New Delhi, Jan. 21: The defence ministry has asked the Indian Air Force for a report on last week’s Maoist attack in Chhattisgarh on a machinegun-fitted helicopter that was riddled with bullets fired by the rebels.
The home ministry is also expecting a report from the Chhattisgarh government detailing the sequence of events that Friday evening.
Police and the CRPF have reported that the helicopter crew left the scene, leaving behind an injured policeman, the chopper and even a personal weapon, a 9mm pistol.
The air force says its crew members, who walked off to the nearest police station, had acted according to norms and that the police did not “sanitise” the area where the chopper was to land, an allegation sources in the home ministry conceded was true.
The Mi-17 helicopter had been “badly damaged”, IAF sources said.
Sources said after the report from the Chhattisgarh government, the home ministry would take a view on the incident, although security forces have expressed disappointment at the IAF crew’s action.
The air force personnel, including two Garuda commandos, are accused of leaving behind not only the aircraft fitted with two light machine guns (LMGs) but also a wounded Chhattisgarh police wireless operator, M.K. Sahu.
“The IAF has cited that its crew followed standard operating procedures. Is leaving behind LMGs and even a pistol part of standard operating procedure?” a senior government official said.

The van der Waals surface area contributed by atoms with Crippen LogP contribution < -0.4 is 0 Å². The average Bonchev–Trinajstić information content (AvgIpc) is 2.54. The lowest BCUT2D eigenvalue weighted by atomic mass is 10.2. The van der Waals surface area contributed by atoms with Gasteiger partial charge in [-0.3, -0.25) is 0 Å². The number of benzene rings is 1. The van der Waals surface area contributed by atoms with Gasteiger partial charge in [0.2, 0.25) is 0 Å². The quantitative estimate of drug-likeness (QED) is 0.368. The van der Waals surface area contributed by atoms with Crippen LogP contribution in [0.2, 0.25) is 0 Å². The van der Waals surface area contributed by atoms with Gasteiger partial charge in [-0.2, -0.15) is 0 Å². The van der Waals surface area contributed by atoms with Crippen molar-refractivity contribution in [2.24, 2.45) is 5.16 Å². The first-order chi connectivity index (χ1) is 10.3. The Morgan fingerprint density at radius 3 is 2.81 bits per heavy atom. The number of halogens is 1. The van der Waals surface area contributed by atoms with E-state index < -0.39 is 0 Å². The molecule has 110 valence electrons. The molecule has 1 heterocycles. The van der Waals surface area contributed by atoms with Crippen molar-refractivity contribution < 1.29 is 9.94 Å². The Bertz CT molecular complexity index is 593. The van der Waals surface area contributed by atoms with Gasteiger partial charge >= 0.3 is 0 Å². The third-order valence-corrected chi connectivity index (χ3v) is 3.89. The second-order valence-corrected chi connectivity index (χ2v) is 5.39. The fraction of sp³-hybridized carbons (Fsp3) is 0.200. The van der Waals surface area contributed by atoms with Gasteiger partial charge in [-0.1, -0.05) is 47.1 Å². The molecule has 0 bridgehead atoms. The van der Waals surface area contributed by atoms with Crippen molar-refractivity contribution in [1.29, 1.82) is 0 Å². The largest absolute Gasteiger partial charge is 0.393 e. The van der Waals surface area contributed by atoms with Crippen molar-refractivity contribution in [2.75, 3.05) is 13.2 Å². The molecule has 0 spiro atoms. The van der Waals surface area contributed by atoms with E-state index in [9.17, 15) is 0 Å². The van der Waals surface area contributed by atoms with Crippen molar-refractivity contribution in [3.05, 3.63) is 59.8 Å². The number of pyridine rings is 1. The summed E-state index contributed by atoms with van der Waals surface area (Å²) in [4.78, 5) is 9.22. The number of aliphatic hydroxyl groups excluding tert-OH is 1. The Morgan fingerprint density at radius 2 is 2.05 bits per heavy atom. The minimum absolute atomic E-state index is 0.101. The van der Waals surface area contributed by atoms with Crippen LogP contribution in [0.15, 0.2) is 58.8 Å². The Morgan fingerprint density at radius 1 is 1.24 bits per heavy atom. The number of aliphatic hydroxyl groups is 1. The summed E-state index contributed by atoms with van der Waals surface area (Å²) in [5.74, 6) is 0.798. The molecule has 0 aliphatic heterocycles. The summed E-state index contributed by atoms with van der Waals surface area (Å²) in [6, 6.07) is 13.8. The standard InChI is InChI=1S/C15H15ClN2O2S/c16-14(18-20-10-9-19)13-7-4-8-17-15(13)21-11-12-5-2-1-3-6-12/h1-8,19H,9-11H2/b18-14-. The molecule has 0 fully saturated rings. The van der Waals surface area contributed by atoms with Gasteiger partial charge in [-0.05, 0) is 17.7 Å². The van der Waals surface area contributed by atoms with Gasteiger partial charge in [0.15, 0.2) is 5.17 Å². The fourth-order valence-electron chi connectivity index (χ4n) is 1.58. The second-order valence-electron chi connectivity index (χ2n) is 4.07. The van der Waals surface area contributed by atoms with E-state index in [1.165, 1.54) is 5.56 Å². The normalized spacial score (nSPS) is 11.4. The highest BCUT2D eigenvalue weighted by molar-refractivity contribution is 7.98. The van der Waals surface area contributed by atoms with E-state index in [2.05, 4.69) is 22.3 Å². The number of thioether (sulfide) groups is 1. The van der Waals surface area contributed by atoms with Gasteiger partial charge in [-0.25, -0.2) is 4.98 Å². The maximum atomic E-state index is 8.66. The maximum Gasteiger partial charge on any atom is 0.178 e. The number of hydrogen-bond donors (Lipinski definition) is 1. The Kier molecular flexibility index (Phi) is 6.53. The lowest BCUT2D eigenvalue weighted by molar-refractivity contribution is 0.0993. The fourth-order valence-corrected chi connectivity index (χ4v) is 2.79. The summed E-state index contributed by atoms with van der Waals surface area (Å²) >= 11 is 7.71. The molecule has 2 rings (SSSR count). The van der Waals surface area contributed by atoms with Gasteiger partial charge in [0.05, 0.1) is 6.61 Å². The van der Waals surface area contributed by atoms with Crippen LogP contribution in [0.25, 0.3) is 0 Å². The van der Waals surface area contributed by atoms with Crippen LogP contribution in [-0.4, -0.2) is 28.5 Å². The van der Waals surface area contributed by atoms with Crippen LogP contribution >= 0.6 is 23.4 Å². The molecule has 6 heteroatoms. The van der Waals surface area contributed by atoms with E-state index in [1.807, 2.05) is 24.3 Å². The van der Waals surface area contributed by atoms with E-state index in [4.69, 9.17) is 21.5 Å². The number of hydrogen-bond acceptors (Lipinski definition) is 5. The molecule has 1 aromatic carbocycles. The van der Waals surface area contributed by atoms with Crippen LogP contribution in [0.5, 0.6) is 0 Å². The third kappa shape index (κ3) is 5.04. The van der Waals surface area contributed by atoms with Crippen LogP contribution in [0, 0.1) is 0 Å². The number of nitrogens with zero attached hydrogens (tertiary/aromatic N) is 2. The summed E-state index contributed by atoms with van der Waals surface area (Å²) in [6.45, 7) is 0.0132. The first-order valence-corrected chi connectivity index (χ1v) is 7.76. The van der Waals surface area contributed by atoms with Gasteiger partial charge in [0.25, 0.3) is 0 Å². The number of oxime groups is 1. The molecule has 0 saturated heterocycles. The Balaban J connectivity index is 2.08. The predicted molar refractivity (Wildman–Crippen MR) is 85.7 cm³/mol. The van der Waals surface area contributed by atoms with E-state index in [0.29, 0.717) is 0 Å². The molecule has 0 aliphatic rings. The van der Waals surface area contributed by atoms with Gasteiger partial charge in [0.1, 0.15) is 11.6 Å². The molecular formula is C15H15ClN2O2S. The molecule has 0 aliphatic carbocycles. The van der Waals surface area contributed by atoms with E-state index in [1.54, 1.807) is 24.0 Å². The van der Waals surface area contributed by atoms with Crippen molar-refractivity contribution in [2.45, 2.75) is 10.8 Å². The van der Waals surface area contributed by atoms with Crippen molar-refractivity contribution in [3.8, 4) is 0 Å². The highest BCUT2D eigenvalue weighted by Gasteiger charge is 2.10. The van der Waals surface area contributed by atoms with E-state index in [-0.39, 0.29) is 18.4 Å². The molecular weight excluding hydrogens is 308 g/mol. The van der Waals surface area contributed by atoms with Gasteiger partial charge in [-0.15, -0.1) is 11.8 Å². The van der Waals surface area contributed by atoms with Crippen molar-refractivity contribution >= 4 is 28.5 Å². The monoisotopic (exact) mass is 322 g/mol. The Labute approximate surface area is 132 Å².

A source in the CRPF said personnel from the paramilitary force “found the pistol outside the helicopter”.
Union home secretary R.K. Singh today held a meeting with CRPF director-general Pranay Sahay to discuss the situation in the area in general and the “incident” in particular.
Singh had on Saturday night declared a reward of Rs 5 lakh for the CRPF CoBRA team that secured the deserted helicopter near Maoist hotbed Timilwada and rescued Sahu, the state armed police head constable, who had taken a bullet in the leg.
Hours earlier, the Maoists had attacked a Chhattisgarh armed police road-opening party, killing head constable Baisuram Mandavi and injuring platoon commander Nandkishore Bhadoriya. The helicopter was descending for landing when it came under fire.
Sources said it was an uncomfortable situation for the home ministry and security forces that depend heavily on the air force for casualty evacuation operations. Some 100 IAF personnel, including engineers, pilots and Garuda commandos, are deployed in Chhattisgarh alone.
Any mistrust between the IAF and police and paramilitary forces could result in poor co-ordination, they warned. “We don’t want to harp on this too much right now,” said a home ministry source.
The IAF has been operating in Maoist-affected areas following a 2010 cabinet decision, though it is not involved in active combat.